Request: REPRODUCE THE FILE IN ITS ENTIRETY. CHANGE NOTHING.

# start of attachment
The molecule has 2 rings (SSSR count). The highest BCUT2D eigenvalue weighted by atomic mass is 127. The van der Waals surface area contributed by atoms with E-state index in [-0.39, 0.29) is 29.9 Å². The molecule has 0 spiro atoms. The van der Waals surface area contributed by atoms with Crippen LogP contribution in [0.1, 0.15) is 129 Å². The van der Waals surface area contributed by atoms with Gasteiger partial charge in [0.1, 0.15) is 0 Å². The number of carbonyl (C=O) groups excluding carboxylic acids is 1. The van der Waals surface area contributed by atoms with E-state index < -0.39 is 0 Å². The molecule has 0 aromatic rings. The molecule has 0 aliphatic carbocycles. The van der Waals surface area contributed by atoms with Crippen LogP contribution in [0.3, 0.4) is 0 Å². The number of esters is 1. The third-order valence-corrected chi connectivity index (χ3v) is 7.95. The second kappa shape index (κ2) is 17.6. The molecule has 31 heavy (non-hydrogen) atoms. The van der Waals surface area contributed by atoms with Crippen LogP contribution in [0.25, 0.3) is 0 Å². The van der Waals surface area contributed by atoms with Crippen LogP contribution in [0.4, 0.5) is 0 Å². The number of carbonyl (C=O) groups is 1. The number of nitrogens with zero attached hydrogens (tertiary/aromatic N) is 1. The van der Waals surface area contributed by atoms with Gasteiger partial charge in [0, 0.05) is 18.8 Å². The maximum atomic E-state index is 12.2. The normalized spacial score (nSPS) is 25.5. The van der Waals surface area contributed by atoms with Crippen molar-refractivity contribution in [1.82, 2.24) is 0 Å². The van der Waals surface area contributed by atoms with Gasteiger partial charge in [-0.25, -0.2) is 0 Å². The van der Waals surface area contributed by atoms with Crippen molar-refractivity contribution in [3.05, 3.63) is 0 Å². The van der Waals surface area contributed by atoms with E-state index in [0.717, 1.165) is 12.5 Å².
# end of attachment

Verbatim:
The molecule has 2 rings (SSSR count). The highest BCUT2D eigenvalue weighted by atomic mass is 127. The van der Waals surface area contributed by atoms with E-state index in [-0.39, 0.29) is 29.9 Å². The molecule has 0 spiro atoms. The van der Waals surface area contributed by atoms with Crippen LogP contribution in [0.1, 0.15) is 129 Å². The van der Waals surface area contributed by atoms with Gasteiger partial charge in [0.1, 0.15) is 0 Å². The number of carbonyl (C=O) groups excluding carboxylic acids is 1. The van der Waals surface area contributed by atoms with E-state index < -0.39 is 0 Å². The molecule has 0 aromatic rings. The molecule has 0 aliphatic carbocycles. The van der Waals surface area contributed by atoms with Crippen LogP contribution in [0.3, 0.4) is 0 Å². The number of esters is 1. The third-order valence-corrected chi connectivity index (χ3v) is 7.95. The second kappa shape index (κ2) is 17.6. The molecule has 31 heavy (non-hydrogen) atoms. The van der Waals surface area contributed by atoms with Crippen LogP contribution in [0.25, 0.3) is 0 Å². The van der Waals surface area contributed by atoms with Crippen LogP contribution in [0.4, 0.5) is 0 Å². The number of carbonyl (C=O) groups is 1. The number of nitrogens with zero attached hydrogens (tertiary/aromatic N) is 1. The van der Waals surface area contributed by atoms with Gasteiger partial charge in [0, 0.05) is 18.8 Å². The maximum atomic E-state index is 12.2. The normalized spacial score (nSPS) is 25.5. The van der Waals surface area contributed by atoms with Crippen molar-refractivity contribution in [1.82, 2.24) is 0 Å². The van der Waals surface area contributed by atoms with Gasteiger partial charge in [-0.25, -0.2) is 0 Å². The van der Waals surface area contributed by atoms with Crippen molar-refractivity contribution in [3.05, 3.63) is 0 Å². The van der Waals surface area contributed by atoms with E-state index in [0.717, 1.165) is 12.5 Å².